Oregon College of Art & Craft
Oregon College of Art and Craft
8245 SW Barnes Road
Portland, OR 97225
503.297.5544 or 800.390.0632

Oregon College of Art & Craft traces its origins to 1907 when Julia Hoffman founded the Arts and Crafts Society to educate the public on the value of arts and crafts in daily life. Through art classes, visiting artists, lectures, and exhibitions, the best educators and artwork of American craft were brought to Portland.

Today Oregon College of Art & Craft is a private, accredited independent craft college offeringstudio classes in Book Arts, Ceramics, Drawing/Painting, Fibers, Metal, Photography and Wood. Students can pursue a Bachelor of Fine Arts degree, a Certificate in Crafts, a Post-baccalaureate Certificate in Crafts, or enroll in the College's Extension Program of classes for adults and children.

Historical Timeline


The School is founded as the Arts and Crafts Society by Julia Hoffman, photographer, painter, sculptor, metal worker and weaver, out of her desire to foster the Arts and Crafts movement through classes and exhibitions. The first classes were held in member's homes.


The Kramer Building in downtown Portland becomes the School's first permanent site. Founder Julia Hoffman dies at the age of 78.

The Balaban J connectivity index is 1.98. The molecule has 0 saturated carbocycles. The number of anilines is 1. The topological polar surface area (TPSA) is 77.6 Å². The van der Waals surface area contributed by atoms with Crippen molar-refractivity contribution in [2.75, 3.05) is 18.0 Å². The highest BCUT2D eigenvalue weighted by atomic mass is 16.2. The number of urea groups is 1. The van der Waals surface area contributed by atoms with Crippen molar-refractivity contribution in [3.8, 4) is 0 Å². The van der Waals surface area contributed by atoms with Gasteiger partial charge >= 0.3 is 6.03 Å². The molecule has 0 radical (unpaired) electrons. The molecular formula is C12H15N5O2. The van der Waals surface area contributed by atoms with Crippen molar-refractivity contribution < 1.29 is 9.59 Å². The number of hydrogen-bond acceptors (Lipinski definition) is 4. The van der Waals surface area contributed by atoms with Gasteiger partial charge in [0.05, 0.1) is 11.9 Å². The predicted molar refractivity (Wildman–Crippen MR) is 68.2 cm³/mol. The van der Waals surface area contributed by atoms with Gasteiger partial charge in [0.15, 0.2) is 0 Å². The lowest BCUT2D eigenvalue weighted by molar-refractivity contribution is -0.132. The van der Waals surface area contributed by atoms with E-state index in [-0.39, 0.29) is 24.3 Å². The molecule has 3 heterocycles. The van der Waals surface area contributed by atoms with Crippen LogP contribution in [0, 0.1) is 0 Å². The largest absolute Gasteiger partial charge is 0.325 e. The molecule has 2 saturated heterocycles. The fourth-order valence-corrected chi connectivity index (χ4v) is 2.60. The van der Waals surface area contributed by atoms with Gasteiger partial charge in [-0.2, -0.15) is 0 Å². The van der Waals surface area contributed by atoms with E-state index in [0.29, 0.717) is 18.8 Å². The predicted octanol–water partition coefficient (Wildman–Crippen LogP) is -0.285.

Margery Hoffman Smith, daughter of Julia Hoffman and Assistant State Director of the Federal Arts Program, coordinates the interior design of Timberline Lodge. Hoffman Smith oversees the lodge's architectural details and furnishings.


The Arts and Crafts Society merges with Allied Art and the Metal Guild and moves to a large home in Northwest Portland.


A former hospital building in Northwest Portland is purchased and converted into studios and classrooms to accommodate the School's growth. Hoffman Gallery is dedicated, fulfilling Julia Hoffman's dream of a permanent exhibition space for crafts.


The School's name is changed to Oregon School of Arts and Crafts and a capital campaign for a new campus is begun with the donation of a 7.2 acre filbert orchard by Howard Vollum, one of the founders of Tektronix Corporation, and his wife Jean. Margery Hoffman Smith provides the initial donation for a building fund. The Murdock Charitable Trust awards a $300,000 grant to the institution which helps secure a challenge grant from the National Endowment for the Arts to construct the $1.5 million campus.


The School moves from its Northwest Portland building to the present site on Barnes Road. The nine buildings, designed by architect John Storrs, were planned for beauty as well as function. The state of the art facilities include custom details created by regional artists such as stained glass windows, hand made ceramic tiles and one-of-a-kind wrought iron work.


Oregon School of Arts and Crafts Hoffman Gallery and seven other Portland galleries- Jamison-Thomas, Augen, Lawrence, Laura Russo, Blackfish and Elizabeth Leach- joined together in a cooperative effort to found Portland's "First Thursday" monthly gallery walk. "First Thursday" fast became a Portland event, with local restaurants and businesses, and throngs of gallery goers participating in the evening on the first Thursday of each month.